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Challenges and priorities for financial sector reform in India
Posted On: 17 Nov 2014


I4I Editor Nirvikar Singh (Professor, University of California, Santa Cruz) interviews K.P. Krishnan (Former Additional Secretary, Department of Economic Affairs, Ministry of Finance) on the central government’s plans and priorities for financial sector reform, and associated challenges. Dr Krishnan provides his perspective on issues including the regulatory architecture, financial inclusion initiatives, strengthening the banking system, and infrastructure financing.
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The Goods and Services Tax: Light at the end of the tunnel?
Posted On: 18 Jun 2014


As the Goods and Services Tax is inching towards implementation, a major overhaul of the Indian tax system has also been in progress. This article discusses three key strengths of the ongoing process, and highlights the merits of introducing GST as early as possible.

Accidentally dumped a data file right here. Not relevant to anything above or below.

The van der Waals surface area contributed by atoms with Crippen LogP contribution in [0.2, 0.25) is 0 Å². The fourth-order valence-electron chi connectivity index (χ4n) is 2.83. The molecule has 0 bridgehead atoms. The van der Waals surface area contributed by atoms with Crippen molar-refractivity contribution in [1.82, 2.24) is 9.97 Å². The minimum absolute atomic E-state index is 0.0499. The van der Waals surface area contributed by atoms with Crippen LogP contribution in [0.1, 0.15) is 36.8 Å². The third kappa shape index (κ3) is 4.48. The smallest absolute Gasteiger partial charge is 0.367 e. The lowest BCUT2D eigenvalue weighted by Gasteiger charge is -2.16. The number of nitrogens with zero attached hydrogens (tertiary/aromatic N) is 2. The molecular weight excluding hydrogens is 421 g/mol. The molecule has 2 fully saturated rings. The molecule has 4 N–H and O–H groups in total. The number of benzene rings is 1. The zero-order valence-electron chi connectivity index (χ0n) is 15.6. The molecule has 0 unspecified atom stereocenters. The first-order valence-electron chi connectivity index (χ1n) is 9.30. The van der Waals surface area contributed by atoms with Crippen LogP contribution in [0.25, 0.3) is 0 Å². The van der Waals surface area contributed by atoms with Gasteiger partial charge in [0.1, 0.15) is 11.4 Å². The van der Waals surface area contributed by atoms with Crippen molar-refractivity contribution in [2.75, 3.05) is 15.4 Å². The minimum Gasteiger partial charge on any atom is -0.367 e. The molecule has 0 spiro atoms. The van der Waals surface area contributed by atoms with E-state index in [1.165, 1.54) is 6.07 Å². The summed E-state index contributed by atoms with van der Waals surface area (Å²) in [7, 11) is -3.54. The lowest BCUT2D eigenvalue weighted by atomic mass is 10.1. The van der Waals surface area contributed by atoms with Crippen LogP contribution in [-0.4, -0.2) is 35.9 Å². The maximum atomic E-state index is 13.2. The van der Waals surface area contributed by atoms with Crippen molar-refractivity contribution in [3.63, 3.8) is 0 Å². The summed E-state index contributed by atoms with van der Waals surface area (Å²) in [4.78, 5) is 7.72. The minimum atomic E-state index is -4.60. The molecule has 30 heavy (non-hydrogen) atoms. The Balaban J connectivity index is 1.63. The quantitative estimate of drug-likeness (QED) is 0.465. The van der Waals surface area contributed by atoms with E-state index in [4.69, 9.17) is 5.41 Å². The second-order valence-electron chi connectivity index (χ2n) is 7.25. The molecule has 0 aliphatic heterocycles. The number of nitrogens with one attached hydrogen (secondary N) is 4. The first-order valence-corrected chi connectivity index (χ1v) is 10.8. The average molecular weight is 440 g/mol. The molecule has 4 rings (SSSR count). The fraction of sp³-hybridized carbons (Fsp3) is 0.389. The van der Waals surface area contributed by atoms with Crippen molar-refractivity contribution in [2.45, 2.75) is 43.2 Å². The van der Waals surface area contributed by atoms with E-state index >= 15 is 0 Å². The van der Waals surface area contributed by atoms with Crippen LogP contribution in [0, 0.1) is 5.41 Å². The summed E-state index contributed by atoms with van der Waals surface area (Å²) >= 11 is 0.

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Can India grow faster again?
Posted On: 06 Dec 2013

Topics:   Economic Growth
Tags:   recession

India’s growth prospects seem gloomy. This article argues that India can grow fast again even in the current global economic climate as it is different from other emerging economies in a number of important aspects. It recommends creating new businesses and jobs, developing internal supply chain networks, and domestic production of affordable consumer goods for reviving the growth rate.
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How can Indians be happier?
Posted On: 30 Oct 2013

Topics:   Economic Growth
Tags:   GDP

The recently released World Happiness Report 2013 seeks to go beyond Gross Domestic Product and the Human Development Index to understand what really matters to people for their well-being. It is found that perceived social support and the effectiveness and honesty of the government are strongly associated with citizens’ life evaluations in India.
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Foreign investors under stress: Evidence from India